I’ve lived in Woodside all my life. I’ve mostly worked in public service. My first job was helping build a concrete floor for a family friend. After that I worked at an employment center assisting in whatever they needed help with whether that was logging attendance, bagging masks, or preparing government public service literature for the teams that went out to distribute it in various Queens neighborhoods. I’ve shoveled snow with the NYC Department of Sanitation and measured sidewalks with the NYC Department of Transit, volunteered to remove trash, and worked on election day as a poll worker. I currently set up Street Fairs, Dance Competitions, and generally fun events for a small party rental company called Extraordinary Party Rentals.

As Assemblyman I plan first and foremost to support this state and the people that live in it. To that end, I will do away with bail reform as it currently serves to put New Yorkers in danger. On day one I will co-sponsor all bills that seek to support New Yorker’s freedom. I will always support police.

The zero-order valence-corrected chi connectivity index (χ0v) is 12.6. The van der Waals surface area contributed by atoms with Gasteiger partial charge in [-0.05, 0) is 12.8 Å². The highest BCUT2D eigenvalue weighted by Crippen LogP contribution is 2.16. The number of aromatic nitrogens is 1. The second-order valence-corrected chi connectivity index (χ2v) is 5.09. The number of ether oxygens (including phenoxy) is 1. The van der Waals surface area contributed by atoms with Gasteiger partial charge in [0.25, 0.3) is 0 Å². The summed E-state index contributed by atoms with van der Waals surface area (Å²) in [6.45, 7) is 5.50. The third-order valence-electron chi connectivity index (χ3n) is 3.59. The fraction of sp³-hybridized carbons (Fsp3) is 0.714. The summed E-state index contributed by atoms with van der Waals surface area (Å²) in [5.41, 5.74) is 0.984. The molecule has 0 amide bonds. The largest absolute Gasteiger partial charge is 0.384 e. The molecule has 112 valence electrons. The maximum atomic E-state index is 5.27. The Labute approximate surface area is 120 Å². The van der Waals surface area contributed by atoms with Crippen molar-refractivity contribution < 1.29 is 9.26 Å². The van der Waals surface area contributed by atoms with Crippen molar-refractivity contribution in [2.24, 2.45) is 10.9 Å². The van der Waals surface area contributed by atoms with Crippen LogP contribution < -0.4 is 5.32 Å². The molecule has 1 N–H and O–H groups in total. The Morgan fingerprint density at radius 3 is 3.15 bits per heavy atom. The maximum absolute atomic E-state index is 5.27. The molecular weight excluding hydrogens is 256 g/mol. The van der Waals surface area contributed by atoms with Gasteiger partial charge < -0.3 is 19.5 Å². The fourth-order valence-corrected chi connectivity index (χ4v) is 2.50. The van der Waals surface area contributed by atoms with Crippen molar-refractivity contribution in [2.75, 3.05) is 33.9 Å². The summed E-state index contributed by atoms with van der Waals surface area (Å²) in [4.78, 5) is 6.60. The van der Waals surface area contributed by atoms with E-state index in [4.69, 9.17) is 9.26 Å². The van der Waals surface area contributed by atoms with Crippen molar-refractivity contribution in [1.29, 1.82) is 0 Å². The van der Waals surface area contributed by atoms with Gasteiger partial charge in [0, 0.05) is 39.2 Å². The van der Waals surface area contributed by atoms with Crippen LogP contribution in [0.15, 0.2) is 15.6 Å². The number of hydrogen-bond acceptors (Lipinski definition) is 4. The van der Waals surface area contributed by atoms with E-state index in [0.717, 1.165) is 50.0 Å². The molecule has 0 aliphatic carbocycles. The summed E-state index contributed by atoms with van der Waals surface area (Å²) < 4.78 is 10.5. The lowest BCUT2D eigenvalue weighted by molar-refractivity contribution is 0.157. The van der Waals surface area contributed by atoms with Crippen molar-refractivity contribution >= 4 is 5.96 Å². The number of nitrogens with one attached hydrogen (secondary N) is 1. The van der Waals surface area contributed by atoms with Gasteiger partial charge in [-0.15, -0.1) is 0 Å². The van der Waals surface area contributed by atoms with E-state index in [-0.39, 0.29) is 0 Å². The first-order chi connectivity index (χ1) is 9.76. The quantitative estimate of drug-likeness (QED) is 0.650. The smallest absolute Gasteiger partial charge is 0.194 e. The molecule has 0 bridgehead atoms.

District 37 (Maspeth)

Johanna Carmona (D)

My name is Johanna Carmona and I’m running to succeed Cathy Nolan in the New York State Assembly because our community deserves a champion who loves our neighborhoods and will continue to stand up for us in Albany.

I was born and raised in Sunnyside, where my family and I live to this day. My parents are Colombian immigrants who with the help of our incredible community, raised two daughters who are first-generation Americans. At an early age, my mother suffered a serious stroke that left her permanently disabled, and our lives were forever changed. She was in the hospital for three years. As my father worked two jobs to make sure his wife had the care she needed, he leaned on this community to ensure his daughters were cared for. Our community supported my family through volunteer babysitters, food pantries, and after school programs.